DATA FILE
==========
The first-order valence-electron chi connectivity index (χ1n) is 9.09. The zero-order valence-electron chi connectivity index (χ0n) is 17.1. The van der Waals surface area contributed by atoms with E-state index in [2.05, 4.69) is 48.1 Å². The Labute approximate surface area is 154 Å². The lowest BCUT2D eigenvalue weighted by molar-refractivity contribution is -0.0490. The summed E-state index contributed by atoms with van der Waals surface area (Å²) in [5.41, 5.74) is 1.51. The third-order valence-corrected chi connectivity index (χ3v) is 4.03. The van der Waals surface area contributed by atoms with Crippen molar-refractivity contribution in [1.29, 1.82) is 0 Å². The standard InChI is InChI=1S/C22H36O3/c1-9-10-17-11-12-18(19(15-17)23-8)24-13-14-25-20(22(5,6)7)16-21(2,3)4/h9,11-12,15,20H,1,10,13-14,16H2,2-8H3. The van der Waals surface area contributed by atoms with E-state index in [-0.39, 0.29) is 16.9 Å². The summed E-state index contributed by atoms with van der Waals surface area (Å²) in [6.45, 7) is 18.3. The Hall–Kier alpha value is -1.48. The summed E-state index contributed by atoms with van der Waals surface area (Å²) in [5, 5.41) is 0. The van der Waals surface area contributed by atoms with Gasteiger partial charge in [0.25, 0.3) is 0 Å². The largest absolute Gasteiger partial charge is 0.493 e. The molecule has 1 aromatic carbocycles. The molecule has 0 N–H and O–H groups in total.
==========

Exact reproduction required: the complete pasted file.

The first-order valence-electron chi connectivity index (χ1n) is 9.09. The zero-order valence-electron chi connectivity index (χ0n) is 17.1. The van der Waals surface area contributed by atoms with E-state index in [2.05, 4.69) is 48.1 Å². The Labute approximate surface area is 154 Å². The lowest BCUT2D eigenvalue weighted by molar-refractivity contribution is -0.0490. The summed E-state index contributed by atoms with van der Waals surface area (Å²) in [5.41, 5.74) is 1.51. The third-order valence-corrected chi connectivity index (χ3v) is 4.03. The van der Waals surface area contributed by atoms with Crippen molar-refractivity contribution in [1.29, 1.82) is 0 Å². The standard InChI is InChI=1S/C22H36O3/c1-9-10-17-11-12-18(19(15-17)23-8)24-13-14-25-20(22(5,6)7)16-21(2,3)4/h9,11-12,15,20H,1,10,13-14,16H2,2-8H3. The van der Waals surface area contributed by atoms with E-state index in [-0.39, 0.29) is 16.9 Å². The summed E-state index contributed by atoms with van der Waals surface area (Å²) in [6.45, 7) is 18.3. The Hall–Kier alpha value is -1.48. The summed E-state index contributed by atoms with van der Waals surface area (Å²) in [5, 5.41) is 0. The van der Waals surface area contributed by atoms with Gasteiger partial charge in [0.25, 0.3) is 0 Å². The largest absolute Gasteiger partial charge is 0.493 e. The molecule has 1 aromatic carbocycles. The molecule has 0 N–H and O–H groups in total.